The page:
Need some more evidence that our “health care” system is really a “disease care” system? Have a look at one of our latest strategies for battling lung cancer. Lung cancer is one of the deadliest forms of this terrible disease. Most lung cancer cases affect middle-aged people and are due in large part to smoking. Tragically, lung cancer is usually diagnosed too late for surgery or drug-based therapies to save the patient’s life. Although smoking rates are declining in the U.S., they are still on the rise worldwide. So what to do about this growing problem?
Well, a recent study funded by Genentech, a pharmaceutical manufacturer of anti-cancer drugs, showed that yearly CAT scans done on people who smoked a pack of cigarettes a day, and who were between the ages of 55 and 79, could cut their risk of dying from lung cancer by up to 20 percent. Twenty percent is a significant drop, so based on this study, the U.S. Preventive Task Force has recommended screening this group, which in the U.S. numbers around 10 million people. With the average cost of a CAT scan coming to $200 to $400 per person, the extra screenings would cost a total of about $2 billion a year. Seems like a small price to pay to save 20 percent of lung cancer victims, right?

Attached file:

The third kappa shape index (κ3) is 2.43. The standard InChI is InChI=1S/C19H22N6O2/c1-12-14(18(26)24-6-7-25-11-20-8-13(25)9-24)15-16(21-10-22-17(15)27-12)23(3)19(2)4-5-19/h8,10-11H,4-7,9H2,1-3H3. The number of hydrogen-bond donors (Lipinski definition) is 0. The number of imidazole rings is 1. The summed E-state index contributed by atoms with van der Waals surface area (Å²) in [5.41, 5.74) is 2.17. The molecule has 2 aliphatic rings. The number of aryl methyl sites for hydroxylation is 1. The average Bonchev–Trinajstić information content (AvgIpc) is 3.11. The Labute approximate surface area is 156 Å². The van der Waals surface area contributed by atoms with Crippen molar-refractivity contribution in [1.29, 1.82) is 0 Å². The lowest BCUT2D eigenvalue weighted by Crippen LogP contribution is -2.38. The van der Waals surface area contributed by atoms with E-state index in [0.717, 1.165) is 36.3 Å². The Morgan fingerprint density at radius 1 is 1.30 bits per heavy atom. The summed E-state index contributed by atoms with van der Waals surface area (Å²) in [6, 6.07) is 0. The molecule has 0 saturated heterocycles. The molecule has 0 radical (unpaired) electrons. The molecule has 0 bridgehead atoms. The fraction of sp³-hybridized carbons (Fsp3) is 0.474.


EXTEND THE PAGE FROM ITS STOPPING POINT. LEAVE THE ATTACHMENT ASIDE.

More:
Not so fast. What no one took into consideration is how many lives would be saved if we used those resources to help people quit smoking—or better yet, to never start smoking in the first place. This wouldn’t just help prevent lung cancer but other serious conditions as well, including emphysema and some kinds of heart disease.
The fact that these options weren’t even considered is perhaps understandable when you note that a drug company funded the study. But that no one else in our “health care” system did either? That, folks, is the sign of a broken system.
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